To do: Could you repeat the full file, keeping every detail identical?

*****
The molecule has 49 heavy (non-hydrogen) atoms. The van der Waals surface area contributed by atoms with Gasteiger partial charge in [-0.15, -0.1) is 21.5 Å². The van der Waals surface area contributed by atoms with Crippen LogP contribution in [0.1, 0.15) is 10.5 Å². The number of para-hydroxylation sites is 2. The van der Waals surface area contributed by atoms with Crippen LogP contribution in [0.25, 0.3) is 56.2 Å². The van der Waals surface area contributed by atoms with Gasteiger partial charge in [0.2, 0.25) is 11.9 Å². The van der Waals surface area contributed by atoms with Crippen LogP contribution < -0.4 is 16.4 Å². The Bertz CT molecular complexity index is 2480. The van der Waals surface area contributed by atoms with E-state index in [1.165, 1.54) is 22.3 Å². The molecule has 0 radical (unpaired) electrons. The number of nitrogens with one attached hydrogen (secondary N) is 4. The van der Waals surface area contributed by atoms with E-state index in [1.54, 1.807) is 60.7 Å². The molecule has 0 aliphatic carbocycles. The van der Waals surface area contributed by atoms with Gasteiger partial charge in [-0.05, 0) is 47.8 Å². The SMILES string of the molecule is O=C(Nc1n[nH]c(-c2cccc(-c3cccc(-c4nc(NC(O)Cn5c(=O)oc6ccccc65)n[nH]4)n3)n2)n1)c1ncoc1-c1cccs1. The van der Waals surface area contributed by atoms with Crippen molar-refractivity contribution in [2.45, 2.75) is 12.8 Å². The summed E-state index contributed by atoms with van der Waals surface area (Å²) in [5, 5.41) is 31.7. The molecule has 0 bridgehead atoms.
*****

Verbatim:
The molecule has 49 heavy (non-hydrogen) atoms. The van der Waals surface area contributed by atoms with Gasteiger partial charge in [-0.15, -0.1) is 21.5 Å². The van der Waals surface area contributed by atoms with Crippen LogP contribution in [0.1, 0.15) is 10.5 Å². The number of para-hydroxylation sites is 2. The van der Waals surface area contributed by atoms with Crippen LogP contribution in [0.25, 0.3) is 56.2 Å². The van der Waals surface area contributed by atoms with Gasteiger partial charge in [0.2, 0.25) is 11.9 Å². The van der Waals surface area contributed by atoms with Crippen LogP contribution < -0.4 is 16.4 Å². The Bertz CT molecular complexity index is 2480. The van der Waals surface area contributed by atoms with E-state index in [1.165, 1.54) is 22.3 Å². The molecule has 0 radical (unpaired) electrons. The number of nitrogens with one attached hydrogen (secondary N) is 4. The van der Waals surface area contributed by atoms with E-state index in [1.54, 1.807) is 60.7 Å². The molecule has 0 aliphatic carbocycles. The van der Waals surface area contributed by atoms with Gasteiger partial charge in [-0.05, 0) is 47.8 Å². The SMILES string of the molecule is O=C(Nc1n[nH]c(-c2cccc(-c3cccc(-c4nc(NC(O)Cn5c(=O)oc6ccccc65)n[nH]4)n3)n2)n1)c1ncoc1-c1cccs1. The van der Waals surface area contributed by atoms with Crippen molar-refractivity contribution in [2.45, 2.75) is 12.8 Å². The summed E-state index contributed by atoms with van der Waals surface area (Å²) in [5, 5.41) is 31.7. The molecule has 0 bridgehead atoms.